“Through prayers I thank God for bringing me out from the deep muddy soil to a very pleasing life that I now have at this school” Another student, Thomas Sala, gave the students speech at the Official Opening. He said: ‘We would like to thank in a special way the Diocese of Salisbury who really made itself concerned with the education of sons and daughters of southern Sudan…. However as the School is still in its infancy we are experiencing some few problems ….’ And he goes on to mention the need for computers and science equipment. Wa�vercrowded town like Juba these two arrangements are not compatible on health grounds. Several students have suffered from Typhoid fever. Funds are being raised for a proper water and sanitation system. We are grateful to a Charity in England called: ‘Christian Engineers in Development’ for their assistance and to Nick Gardner, a civil engineer from Salisbury, who is working for the UN in Juba and helping locally. We would also pay tribute to two others whose help on-the-spot for the school has been invaluable, Nic Ramsden and Tina Stubbs. A girls’ boarding house is being considered. Some girls are at a big disadvantage in their studies, being expected to undertake many chores at home. They are also vulnerable walking to school in this garrison town. A site next to the school is available, and a design (for 30 girls) is underway. Successful application to charities in UK is the only way this can be funded. Like Southern Sudan itself however, Juba Model Secondary School has reached a critical stage of development. The enrolment level is not yet high enough to provide sufficient fees to fund the staff who have been employed. The school has capacity to take 360 pupils but currently has less than 200. Slow recruiting has been mainly due to staff problems now, in the main, resolved, (though there is a current shortage of full-time science teachers and female teachers). We expect the School to be up to strength and to balance its budget by 2013. In the meantime we anticipate a deficit of some £50,000 over these 3 years. The Support Group in partnership with the Governors is seeking to ‘plug this gap’. We already have the invaluable support of 90 sponsors, each providing bursary support of £100 p.a. for three years, for individual students like Juru Jane and Thomas Sala. The recently appointed, new Headmaster, Gasim Philip, carries a heavy leadership responsibility. We trust that with God’s help and the support of all those in partnership, the School will be much more firmly established in the coming year. Your interest, gifts and prayers are vitally important.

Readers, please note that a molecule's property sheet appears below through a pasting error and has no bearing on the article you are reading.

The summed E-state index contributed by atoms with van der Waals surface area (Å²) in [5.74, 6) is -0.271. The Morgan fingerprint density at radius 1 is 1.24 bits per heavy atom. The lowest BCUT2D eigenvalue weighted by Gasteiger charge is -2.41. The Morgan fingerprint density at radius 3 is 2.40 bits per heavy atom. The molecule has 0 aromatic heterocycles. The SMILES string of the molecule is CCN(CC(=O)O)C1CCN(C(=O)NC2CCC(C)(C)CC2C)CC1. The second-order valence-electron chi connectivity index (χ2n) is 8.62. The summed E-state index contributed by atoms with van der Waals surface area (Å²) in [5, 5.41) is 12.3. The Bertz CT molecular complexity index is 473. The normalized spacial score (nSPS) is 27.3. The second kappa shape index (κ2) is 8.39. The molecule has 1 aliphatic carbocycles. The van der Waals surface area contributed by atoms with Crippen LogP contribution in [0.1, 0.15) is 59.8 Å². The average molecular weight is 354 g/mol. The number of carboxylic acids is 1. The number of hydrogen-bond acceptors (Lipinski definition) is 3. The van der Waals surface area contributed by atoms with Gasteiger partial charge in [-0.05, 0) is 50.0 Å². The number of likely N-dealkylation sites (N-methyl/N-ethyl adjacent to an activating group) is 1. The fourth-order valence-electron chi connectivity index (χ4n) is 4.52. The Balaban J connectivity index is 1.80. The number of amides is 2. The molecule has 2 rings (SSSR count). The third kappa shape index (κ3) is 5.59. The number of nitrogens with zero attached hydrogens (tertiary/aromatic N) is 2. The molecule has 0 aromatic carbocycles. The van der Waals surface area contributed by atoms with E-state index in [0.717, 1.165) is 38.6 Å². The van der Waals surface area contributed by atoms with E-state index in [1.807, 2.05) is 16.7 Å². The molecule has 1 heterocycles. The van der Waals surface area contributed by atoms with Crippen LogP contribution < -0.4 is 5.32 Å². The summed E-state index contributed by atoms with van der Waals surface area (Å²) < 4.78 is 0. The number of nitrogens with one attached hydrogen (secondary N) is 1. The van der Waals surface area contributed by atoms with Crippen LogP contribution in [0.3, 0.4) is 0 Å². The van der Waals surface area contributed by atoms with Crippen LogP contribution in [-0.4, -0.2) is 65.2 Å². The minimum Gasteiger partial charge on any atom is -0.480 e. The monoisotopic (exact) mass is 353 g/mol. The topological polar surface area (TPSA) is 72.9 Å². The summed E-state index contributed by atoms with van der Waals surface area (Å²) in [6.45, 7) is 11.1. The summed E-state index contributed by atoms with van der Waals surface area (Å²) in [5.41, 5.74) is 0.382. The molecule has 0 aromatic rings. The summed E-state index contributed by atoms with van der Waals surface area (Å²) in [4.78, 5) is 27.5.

The Medical Link An update from Mike Maclachlan

Last year’s piece confirmed that we were sticking to our staples – the supply of medicines and training of medical workers. I hoped, too, that the ECS would begin to ‘own’ its clinics, its workers and the health care of its people. My visit last autumn to Juba and surrounding Dioceses offered considerable encouragement. Archbishop Daniel was plainly determined to energise the ECS Health Commission into taking on responsibility across the Province for primary health care: he had ‘borrowed’ Dr Katie Rhoads (from her lecturing role at a teaching hospital in N Uganda) to carry out a survey of clinics and advise on the structure and function of the Commission. The Medical Link funded the survey and will contribute towards the salary of a co-ordinator. Early days, but the right direction.

ABOVE: Mathiang ECS clinic, Rumbek. Salisbury-funded medicines RIGHT: Trainee ECS Community Health Workers at Jalimo, Kajo Keji with Principal looking on.